I managed to get hold of my third contact, Chief Faku Ndabankulu. (He is the one who said he was attending a meeting of the entire Faku chieftaincy clan.) The timing of the call was impeccable, because he was on his way from his village in Lusikisiki to Mthatha, so we were able to meet him in town in Lusikisiki 20 minutes later! But our hopes were dashed when he said he and his fellow chiefs were unable to help us. He brought up the project at the meeting and they all felt that because their clan resides more inland, none of them had any generational knowledge of shipwrecks.

Chief Faku did, however, make several phone calls to people he knows whose villages are closer to the coast. They all said they would get back to him. I was able to eaves drop on these conversations and I heard a mention of ship wrecks between Hluleka and Silimela, which is further down the coast (ie south of the Mzimvubu River). I asked him about this when he got off the phone and he said the person he was speaking to was going to get the details of the ward councilor in that area. When we parted ways Chief Faku promised to try and get us more contacts and to follow up with the people who said would get back to him.

We only managed to get hold of Chief Mjoji in the afternoon and we managed to meet up with him. He too said he didn’t have any information for us because his village, Malangeni, is inland. He did however say he would get us in contact with a certain Patrick van Rooyen, a local “coloured” man who is a descendant of the shipwrecks. He also said that he knew of the Caine and Ogle families, who are descendants of shipwrecks. “YAY”, I thought!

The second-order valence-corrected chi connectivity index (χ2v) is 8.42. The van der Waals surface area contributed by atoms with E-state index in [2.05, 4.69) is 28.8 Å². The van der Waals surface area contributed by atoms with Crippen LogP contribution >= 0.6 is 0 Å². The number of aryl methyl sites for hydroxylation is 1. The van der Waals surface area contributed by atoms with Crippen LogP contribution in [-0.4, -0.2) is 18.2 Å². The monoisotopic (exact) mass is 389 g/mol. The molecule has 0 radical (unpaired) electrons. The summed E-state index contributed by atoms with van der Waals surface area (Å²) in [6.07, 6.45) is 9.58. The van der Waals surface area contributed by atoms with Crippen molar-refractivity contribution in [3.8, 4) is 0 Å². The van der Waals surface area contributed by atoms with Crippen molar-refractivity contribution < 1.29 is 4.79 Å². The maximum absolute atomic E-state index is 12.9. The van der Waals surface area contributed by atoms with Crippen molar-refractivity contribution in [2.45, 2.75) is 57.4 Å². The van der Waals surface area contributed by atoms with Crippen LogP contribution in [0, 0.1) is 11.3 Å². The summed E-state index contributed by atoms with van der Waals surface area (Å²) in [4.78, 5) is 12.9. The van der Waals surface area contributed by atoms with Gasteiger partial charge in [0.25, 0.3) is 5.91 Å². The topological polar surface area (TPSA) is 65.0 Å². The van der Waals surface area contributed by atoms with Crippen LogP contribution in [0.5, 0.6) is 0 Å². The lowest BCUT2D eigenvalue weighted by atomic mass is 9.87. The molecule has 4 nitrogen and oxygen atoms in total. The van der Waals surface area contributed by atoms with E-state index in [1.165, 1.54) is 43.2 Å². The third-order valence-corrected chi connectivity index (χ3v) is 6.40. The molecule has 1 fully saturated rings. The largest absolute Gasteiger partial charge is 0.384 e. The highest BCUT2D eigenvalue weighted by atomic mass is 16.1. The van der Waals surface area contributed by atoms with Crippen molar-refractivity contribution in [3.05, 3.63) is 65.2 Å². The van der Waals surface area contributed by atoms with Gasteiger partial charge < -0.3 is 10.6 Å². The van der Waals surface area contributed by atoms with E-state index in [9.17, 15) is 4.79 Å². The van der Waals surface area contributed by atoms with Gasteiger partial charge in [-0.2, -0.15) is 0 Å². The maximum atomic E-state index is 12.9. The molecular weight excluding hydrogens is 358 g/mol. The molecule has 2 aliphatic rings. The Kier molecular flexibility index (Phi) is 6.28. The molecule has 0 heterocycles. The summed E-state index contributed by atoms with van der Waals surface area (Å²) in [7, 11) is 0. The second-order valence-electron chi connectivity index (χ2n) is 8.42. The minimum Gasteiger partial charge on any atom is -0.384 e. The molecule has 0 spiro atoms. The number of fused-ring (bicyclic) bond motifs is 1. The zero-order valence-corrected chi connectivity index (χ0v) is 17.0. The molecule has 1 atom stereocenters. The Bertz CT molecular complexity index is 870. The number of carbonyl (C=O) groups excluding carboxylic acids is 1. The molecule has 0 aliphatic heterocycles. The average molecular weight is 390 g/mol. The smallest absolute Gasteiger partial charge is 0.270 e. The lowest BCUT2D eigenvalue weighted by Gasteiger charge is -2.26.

He also mentioned Nqguza Hill, the place where I told you there was a battle of historical significance in Lusikisiki. He said he was appalled at how that story was told by white people, when there are some local people who were involved in that battle that are still alive and tell a totally different story of what happened. He promised to take us there and introduce us to these people next week. He asked for a lift home and, low and behold, on the way there we came across Patrick van Rooyen.

He introduced us and the project, after which Mr van Rooyen immediately rattled off locals with “white” surnames who are descendants of shipwrecks – Caine, Ogle, Stoffel, Berry, Grimmit Canham and Roskruge – who are all apparently still in the rural villages of Lusikisiki. It turns out Mr van Rooyen is not a descendent of the shipwrecks, but of the Boer War. Chief Mjoji said he would take us around to these families this weekend, but I have not been able to reach him ever since. (Sigh!) Both Chief Mjoji and Mr van Rooyen mentioned the recent BBC China shipwreck.